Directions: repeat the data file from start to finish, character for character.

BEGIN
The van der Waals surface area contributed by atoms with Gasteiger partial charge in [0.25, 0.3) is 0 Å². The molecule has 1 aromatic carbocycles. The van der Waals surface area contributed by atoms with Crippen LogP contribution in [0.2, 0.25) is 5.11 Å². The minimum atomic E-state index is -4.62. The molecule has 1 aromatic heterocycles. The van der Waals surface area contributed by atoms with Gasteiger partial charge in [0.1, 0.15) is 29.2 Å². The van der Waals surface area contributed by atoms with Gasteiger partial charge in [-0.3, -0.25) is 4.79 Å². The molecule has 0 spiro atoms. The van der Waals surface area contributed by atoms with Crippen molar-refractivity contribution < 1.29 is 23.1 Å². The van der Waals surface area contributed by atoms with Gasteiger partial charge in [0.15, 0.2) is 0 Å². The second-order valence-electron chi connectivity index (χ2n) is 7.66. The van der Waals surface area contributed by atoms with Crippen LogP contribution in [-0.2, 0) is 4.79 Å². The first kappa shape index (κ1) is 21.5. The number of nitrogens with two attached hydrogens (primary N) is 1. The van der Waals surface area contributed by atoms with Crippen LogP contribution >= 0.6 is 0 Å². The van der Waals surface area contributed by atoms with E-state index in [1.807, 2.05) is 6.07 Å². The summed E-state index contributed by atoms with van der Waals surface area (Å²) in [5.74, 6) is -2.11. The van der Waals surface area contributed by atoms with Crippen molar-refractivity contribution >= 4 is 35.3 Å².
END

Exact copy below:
The van der Waals surface area contributed by atoms with Gasteiger partial charge in [0.25, 0.3) is 0 Å². The molecule has 1 aromatic carbocycles. The van der Waals surface area contributed by atoms with Crippen LogP contribution in [0.2, 0.25) is 5.11 Å². The minimum atomic E-state index is -4.62. The molecule has 1 aromatic heterocycles. The van der Waals surface area contributed by atoms with Gasteiger partial charge in [0.1, 0.15) is 29.2 Å². The van der Waals surface area contributed by atoms with Gasteiger partial charge in [-0.3, -0.25) is 4.79 Å². The molecule has 0 spiro atoms. The van der Waals surface area contributed by atoms with Crippen molar-refractivity contribution < 1.29 is 23.1 Å². The van der Waals surface area contributed by atoms with Gasteiger partial charge in [0.15, 0.2) is 0 Å². The second-order valence-electron chi connectivity index (χ2n) is 7.66. The van der Waals surface area contributed by atoms with Crippen LogP contribution in [-0.2, 0) is 4.79 Å². The first kappa shape index (κ1) is 21.5. The number of nitrogens with two attached hydrogens (primary N) is 1. The van der Waals surface area contributed by atoms with Crippen LogP contribution >= 0.6 is 0 Å². The van der Waals surface area contributed by atoms with E-state index in [1.807, 2.05) is 6.07 Å². The summed E-state index contributed by atoms with van der Waals surface area (Å²) in [5.74, 6) is -2.11. The van der Waals surface area contributed by atoms with Crippen molar-refractivity contribution >= 4 is 35.3 Å².